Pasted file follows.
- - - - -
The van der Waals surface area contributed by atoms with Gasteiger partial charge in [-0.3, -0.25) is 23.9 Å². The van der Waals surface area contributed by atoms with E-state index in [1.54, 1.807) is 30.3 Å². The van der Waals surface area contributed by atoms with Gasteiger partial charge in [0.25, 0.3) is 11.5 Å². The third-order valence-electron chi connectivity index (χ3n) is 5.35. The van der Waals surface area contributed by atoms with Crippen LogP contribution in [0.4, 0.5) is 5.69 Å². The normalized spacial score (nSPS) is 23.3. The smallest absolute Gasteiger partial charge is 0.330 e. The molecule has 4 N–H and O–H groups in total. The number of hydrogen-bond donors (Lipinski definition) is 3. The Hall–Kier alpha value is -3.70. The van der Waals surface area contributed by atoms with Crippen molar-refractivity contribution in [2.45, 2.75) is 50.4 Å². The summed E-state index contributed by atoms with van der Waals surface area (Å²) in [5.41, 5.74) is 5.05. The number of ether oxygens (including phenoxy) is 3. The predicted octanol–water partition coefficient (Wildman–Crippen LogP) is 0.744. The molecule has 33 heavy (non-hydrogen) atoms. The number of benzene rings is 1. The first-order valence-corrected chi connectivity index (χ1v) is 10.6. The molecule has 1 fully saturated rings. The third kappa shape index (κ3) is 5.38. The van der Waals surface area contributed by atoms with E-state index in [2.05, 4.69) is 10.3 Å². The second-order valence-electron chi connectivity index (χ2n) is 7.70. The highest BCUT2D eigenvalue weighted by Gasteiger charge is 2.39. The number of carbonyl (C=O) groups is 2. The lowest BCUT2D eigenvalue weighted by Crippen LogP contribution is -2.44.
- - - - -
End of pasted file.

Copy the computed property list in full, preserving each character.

The van der Waals surface area contributed by atoms with Gasteiger partial charge in [-0.3, -0.25) is 23.9 Å². The van der Waals surface area contributed by atoms with E-state index in [1.54, 1.807) is 30.3 Å². The van der Waals surface area contributed by atoms with Gasteiger partial charge in [0.25, 0.3) is 11.5 Å². The third-order valence-electron chi connectivity index (χ3n) is 5.35. The van der Waals surface area contributed by atoms with Crippen LogP contribution in [0.4, 0.5) is 5.69 Å². The normalized spacial score (nSPS) is 23.3. The smallest absolute Gasteiger partial charge is 0.330 e. The molecule has 4 N–H and O–H groups in total. The number of hydrogen-bond donors (Lipinski definition) is 3. The Hall–Kier alpha value is -3.70. The van der Waals surface area contributed by atoms with Crippen molar-refractivity contribution in [2.45, 2.75) is 50.4 Å². The summed E-state index contributed by atoms with van der Waals surface area (Å²) in [5.41, 5.74) is 5.05. The number of ether oxygens (including phenoxy) is 3. The predicted octanol–water partition coefficient (Wildman–Crippen LogP) is 0.744. The molecule has 33 heavy (non-hydrogen) atoms. The number of benzene rings is 1. The first-order valence-corrected chi connectivity index (χ1v) is 10.6. The molecule has 1 fully saturated rings. The third kappa shape index (κ3) is 5.38. The van der Waals surface area contributed by atoms with E-state index in [2.05, 4.69) is 10.3 Å². The second-order valence-electron chi connectivity index (χ2n) is 7.70. The highest BCUT2D eigenvalue weighted by Gasteiger charge is 2.39. The number of carbonyl (C=O) groups is 2. The lowest BCUT2D eigenvalue weighted by Crippen LogP contribution is -2.44.